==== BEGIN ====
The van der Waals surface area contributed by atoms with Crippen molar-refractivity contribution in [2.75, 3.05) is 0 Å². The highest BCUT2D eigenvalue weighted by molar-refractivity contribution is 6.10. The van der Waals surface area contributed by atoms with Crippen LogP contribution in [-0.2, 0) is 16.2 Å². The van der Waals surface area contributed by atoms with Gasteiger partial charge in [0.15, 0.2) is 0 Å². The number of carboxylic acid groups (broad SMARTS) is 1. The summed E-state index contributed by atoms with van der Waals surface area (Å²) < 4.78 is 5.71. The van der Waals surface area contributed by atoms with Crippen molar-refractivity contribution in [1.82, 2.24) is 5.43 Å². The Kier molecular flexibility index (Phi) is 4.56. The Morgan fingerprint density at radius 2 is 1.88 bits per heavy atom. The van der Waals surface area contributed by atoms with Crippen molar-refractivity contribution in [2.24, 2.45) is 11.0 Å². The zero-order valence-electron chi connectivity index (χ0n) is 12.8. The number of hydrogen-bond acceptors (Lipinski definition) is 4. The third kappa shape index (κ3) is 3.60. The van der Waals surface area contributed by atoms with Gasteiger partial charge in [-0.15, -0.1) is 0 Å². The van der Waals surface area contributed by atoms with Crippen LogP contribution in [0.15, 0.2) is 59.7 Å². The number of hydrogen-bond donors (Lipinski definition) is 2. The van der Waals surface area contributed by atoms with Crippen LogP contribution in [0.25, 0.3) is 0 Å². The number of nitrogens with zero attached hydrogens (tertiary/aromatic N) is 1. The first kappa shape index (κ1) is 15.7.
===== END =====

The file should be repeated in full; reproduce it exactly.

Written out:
The van der Waals surface area contributed by atoms with Crippen molar-refractivity contribution in [2.75, 3.05) is 0 Å². The highest BCUT2D eigenvalue weighted by molar-refractivity contribution is 6.10. The van der Waals surface area contributed by atoms with Crippen LogP contribution in [-0.2, 0) is 16.2 Å². The van der Waals surface area contributed by atoms with Gasteiger partial charge in [0.15, 0.2) is 0 Å². The number of carboxylic acid groups (broad SMARTS) is 1. The summed E-state index contributed by atoms with van der Waals surface area (Å²) < 4.78 is 5.71. The van der Waals surface area contributed by atoms with Crippen molar-refractivity contribution in [1.82, 2.24) is 5.43 Å². The Kier molecular flexibility index (Phi) is 4.56. The Morgan fingerprint density at radius 2 is 1.88 bits per heavy atom. The van der Waals surface area contributed by atoms with Crippen molar-refractivity contribution in [2.24, 2.45) is 11.0 Å². The zero-order valence-electron chi connectivity index (χ0n) is 12.8. The number of hydrogen-bond acceptors (Lipinski definition) is 4. The third kappa shape index (κ3) is 3.60. The van der Waals surface area contributed by atoms with Gasteiger partial charge in [-0.15, -0.1) is 0 Å². The van der Waals surface area contributed by atoms with Crippen LogP contribution in [0.15, 0.2) is 59.7 Å². The number of hydrogen-bond donors (Lipinski definition) is 2. The van der Waals surface area contributed by atoms with Crippen LogP contribution in [0.25, 0.3) is 0 Å². The number of nitrogens with zero attached hydrogens (tertiary/aromatic N) is 1. The first kappa shape index (κ1) is 15.7.